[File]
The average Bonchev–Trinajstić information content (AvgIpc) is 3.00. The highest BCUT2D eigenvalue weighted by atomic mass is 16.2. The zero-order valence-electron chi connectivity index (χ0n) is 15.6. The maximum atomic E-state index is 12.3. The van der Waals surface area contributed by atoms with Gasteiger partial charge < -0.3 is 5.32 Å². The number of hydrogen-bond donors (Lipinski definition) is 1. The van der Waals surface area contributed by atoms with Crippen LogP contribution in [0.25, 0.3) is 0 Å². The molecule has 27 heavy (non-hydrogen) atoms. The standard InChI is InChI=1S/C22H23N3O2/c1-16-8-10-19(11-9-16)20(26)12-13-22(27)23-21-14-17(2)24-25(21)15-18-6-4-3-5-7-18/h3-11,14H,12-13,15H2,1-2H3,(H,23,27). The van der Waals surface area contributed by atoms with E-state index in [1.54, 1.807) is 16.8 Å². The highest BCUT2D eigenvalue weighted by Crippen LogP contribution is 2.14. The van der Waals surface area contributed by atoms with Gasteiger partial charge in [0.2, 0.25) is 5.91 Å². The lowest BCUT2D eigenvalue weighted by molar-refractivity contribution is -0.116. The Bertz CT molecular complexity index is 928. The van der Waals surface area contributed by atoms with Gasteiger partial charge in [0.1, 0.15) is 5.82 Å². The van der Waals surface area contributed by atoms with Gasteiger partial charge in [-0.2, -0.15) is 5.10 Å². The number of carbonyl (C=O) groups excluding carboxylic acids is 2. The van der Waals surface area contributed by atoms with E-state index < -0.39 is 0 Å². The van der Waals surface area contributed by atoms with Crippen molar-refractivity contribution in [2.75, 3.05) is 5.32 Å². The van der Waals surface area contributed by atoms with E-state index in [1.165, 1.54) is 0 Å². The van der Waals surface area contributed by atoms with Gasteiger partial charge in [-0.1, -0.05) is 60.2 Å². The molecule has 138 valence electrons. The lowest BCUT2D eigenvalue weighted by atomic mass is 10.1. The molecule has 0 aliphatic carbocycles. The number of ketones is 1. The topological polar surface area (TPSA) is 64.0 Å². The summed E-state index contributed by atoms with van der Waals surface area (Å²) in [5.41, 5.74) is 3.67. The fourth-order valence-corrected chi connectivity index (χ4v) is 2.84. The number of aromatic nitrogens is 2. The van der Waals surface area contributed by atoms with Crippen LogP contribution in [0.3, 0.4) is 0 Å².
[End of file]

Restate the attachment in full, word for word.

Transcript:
The average Bonchev–Trinajstić information content (AvgIpc) is 3.00. The highest BCUT2D eigenvalue weighted by atomic mass is 16.2. The zero-order valence-electron chi connectivity index (χ0n) is 15.6. The maximum atomic E-state index is 12.3. The van der Waals surface area contributed by atoms with Gasteiger partial charge < -0.3 is 5.32 Å². The number of hydrogen-bond donors (Lipinski definition) is 1. The van der Waals surface area contributed by atoms with Crippen LogP contribution in [0.25, 0.3) is 0 Å². The molecule has 27 heavy (non-hydrogen) atoms. The standard InChI is InChI=1S/C22H23N3O2/c1-16-8-10-19(11-9-16)20(26)12-13-22(27)23-21-14-17(2)24-25(21)15-18-6-4-3-5-7-18/h3-11,14H,12-13,15H2,1-2H3,(H,23,27). The van der Waals surface area contributed by atoms with E-state index in [1.54, 1.807) is 16.8 Å². The highest BCUT2D eigenvalue weighted by Crippen LogP contribution is 2.14. The van der Waals surface area contributed by atoms with Gasteiger partial charge in [0.2, 0.25) is 5.91 Å². The lowest BCUT2D eigenvalue weighted by molar-refractivity contribution is -0.116. The Bertz CT molecular complexity index is 928. The van der Waals surface area contributed by atoms with Gasteiger partial charge in [0.1, 0.15) is 5.82 Å². The van der Waals surface area contributed by atoms with Gasteiger partial charge in [-0.2, -0.15) is 5.10 Å². The number of carbonyl (C=O) groups excluding carboxylic acids is 2. The van der Waals surface area contributed by atoms with E-state index < -0.39 is 0 Å². The van der Waals surface area contributed by atoms with Crippen molar-refractivity contribution in [2.75, 3.05) is 5.32 Å². The van der Waals surface area contributed by atoms with E-state index in [1.165, 1.54) is 0 Å². The van der Waals surface area contributed by atoms with Gasteiger partial charge in [-0.1, -0.05) is 60.2 Å². The molecule has 138 valence electrons. The lowest BCUT2D eigenvalue weighted by atomic mass is 10.1. The molecule has 0 aliphatic carbocycles. The number of ketones is 1. The topological polar surface area (TPSA) is 64.0 Å². The summed E-state index contributed by atoms with van der Waals surface area (Å²) in [5.41, 5.74) is 3.67. The fourth-order valence-corrected chi connectivity index (χ4v) is 2.84. The number of aromatic nitrogens is 2. The van der Waals surface area contributed by atoms with Crippen LogP contribution in [0.3, 0.4) is 0 Å².